Watch out for Curlews in July and August as they start to move to the coast.
Photo: © Natural England/AllanDrewitt
Scientific name: Numenius arquata
Other common names: Eurasian Curlew, Common Curlew, Whaup (in Scotland)
Conservation status: UK Birds of Conservation Concern, Amber; IUCN Red List, Near Threatened.
What to look for:
- Colouring and appearance: Large wading bird, long downward-curved bill, grey-brown colouring speckled with darker streaks, white rump.
- Size: Length 48 to 57 cm (including bill); wingspan 89 to 106 cm.
- Where: In winter, and when on passage, Curlews are usually found in flocks around the whole British coast, estuaries, mudflats and marshy grassland. From April to July they breed on inland pastures and coastal meadows. The highest numbers of breeding birds are found in Wales, Scotland, Ireland and more northerly parts of England.
- Call: http://www.xeno-canto.org/37497
- Similar species: The less common Whimbrel, a species that, in the UK, only breeds in northern Scotland, may be seen elsewhere as a migrant on its way to or from its wintering grounds in South Africa. Its bill is not as long as the Curlew, and curves towards the tip in comparison with the Curlew’s more uniform curve.
“I take my gladness in…the sound of the curlew instead of the laughter of men.”
So said the anonymous writer of the Anglo-Saxon poem The Seafarer. The melancholy cry of the Curlew is a wistful accompaniment to summer across its breeding areas in the moorlands and wet meadows of Britain. It is this call – a curloo-oo – that gives the large wader its common name. It is an impressive bird whether in flight or on the ground, with its famously long curved bill and slow wing beats.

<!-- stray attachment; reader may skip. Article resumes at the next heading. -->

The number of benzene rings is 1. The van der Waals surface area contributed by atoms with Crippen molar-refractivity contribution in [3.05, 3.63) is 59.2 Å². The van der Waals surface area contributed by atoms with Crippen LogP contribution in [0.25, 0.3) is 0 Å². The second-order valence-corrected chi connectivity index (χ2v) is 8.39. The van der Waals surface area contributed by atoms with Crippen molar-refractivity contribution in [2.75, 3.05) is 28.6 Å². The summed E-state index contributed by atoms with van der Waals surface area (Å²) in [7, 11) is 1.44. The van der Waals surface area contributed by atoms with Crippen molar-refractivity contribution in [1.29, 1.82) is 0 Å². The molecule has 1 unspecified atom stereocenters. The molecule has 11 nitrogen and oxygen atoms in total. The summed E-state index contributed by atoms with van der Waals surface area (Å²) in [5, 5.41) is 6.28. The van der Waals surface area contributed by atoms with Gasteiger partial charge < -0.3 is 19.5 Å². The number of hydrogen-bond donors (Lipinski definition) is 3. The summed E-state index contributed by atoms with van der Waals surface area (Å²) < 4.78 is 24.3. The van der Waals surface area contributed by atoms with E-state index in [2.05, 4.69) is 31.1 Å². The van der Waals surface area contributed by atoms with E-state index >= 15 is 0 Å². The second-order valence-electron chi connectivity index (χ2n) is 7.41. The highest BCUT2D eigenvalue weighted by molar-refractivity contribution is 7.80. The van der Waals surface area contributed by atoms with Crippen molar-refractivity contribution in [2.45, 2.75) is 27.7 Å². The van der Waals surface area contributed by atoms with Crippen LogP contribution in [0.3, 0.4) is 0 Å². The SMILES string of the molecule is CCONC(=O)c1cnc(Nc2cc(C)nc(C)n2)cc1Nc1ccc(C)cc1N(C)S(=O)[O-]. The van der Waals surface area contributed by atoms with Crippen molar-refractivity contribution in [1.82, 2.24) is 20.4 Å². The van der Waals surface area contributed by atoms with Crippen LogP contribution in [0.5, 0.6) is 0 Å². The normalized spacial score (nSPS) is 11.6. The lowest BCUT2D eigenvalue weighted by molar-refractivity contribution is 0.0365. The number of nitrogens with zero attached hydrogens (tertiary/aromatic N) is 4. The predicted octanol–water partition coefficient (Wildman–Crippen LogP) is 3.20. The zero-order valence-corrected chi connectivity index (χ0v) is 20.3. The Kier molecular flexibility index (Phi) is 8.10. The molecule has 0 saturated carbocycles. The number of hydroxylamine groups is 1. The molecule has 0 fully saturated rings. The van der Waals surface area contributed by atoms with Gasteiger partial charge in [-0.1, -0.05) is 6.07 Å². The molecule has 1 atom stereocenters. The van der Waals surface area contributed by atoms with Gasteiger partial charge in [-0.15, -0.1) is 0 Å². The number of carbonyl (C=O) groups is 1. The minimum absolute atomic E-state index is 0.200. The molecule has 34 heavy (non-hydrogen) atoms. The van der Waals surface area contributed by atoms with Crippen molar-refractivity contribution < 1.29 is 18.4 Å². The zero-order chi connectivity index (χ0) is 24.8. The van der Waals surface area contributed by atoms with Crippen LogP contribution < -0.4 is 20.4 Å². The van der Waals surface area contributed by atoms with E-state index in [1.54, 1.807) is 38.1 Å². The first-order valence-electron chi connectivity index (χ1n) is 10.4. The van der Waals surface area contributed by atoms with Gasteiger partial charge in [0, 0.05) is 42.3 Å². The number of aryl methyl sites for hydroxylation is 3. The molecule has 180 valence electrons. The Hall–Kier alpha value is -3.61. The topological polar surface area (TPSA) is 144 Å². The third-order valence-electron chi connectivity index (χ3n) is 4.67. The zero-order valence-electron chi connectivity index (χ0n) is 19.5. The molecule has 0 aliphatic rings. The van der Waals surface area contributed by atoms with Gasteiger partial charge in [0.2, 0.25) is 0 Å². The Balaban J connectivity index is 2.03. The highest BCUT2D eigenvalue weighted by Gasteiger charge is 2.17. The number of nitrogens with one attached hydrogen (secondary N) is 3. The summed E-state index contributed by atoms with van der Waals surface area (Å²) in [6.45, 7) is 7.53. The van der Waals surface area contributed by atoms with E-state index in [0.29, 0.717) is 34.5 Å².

In the breeding season (April to July), Curlews can be found on the marshes and wet grasslands of Wales, Scotland, Ireland and northern England. They lay a single clutch of up to four eggs in a scrape on the ground; incubation takes up to 29 days, and the young fledge after 32 to 38 days. Outside of the breeding season, Curlews can be found across Britain, sometimes in flocks, mainly by the coast and on marshes and mudflats. They will have migrated there or are passaging through on their way to overwintering grounds further south in southern Europe and Africa. Britain has a resident population due to its relatively mild climate.
There has been a steep decline in Curlew numbers in Britain, which may host up to one quarter of the global breeding population. Possible causes include nest predation, low breeding productivity or changes in habitats.
Did you know…?
…Bird of the New Moon: the Curlew’s scientific name is descriptive of its bill shape. The genus name Numenius is derived from the Greek for new moon, suggesting the crescent shape of the bill. The species name of arquata is derived from the Latin for bow-shaped.
…The maximum age recorded for a Curlew is 32 years and seven months, but they more typically live for an average of five years.
More information and references:
Svensson, L., Mullarney, K., Zetterstrom, D.,1986. Collins Bird Guide, second edition (translated by Christie, D., Svensson, L.). HarperCollins, London.
Published: August 2014
Author: Amanda Scott
Photos: © Natural England/AllanDrewitt (upper); Amanda Scott (lower)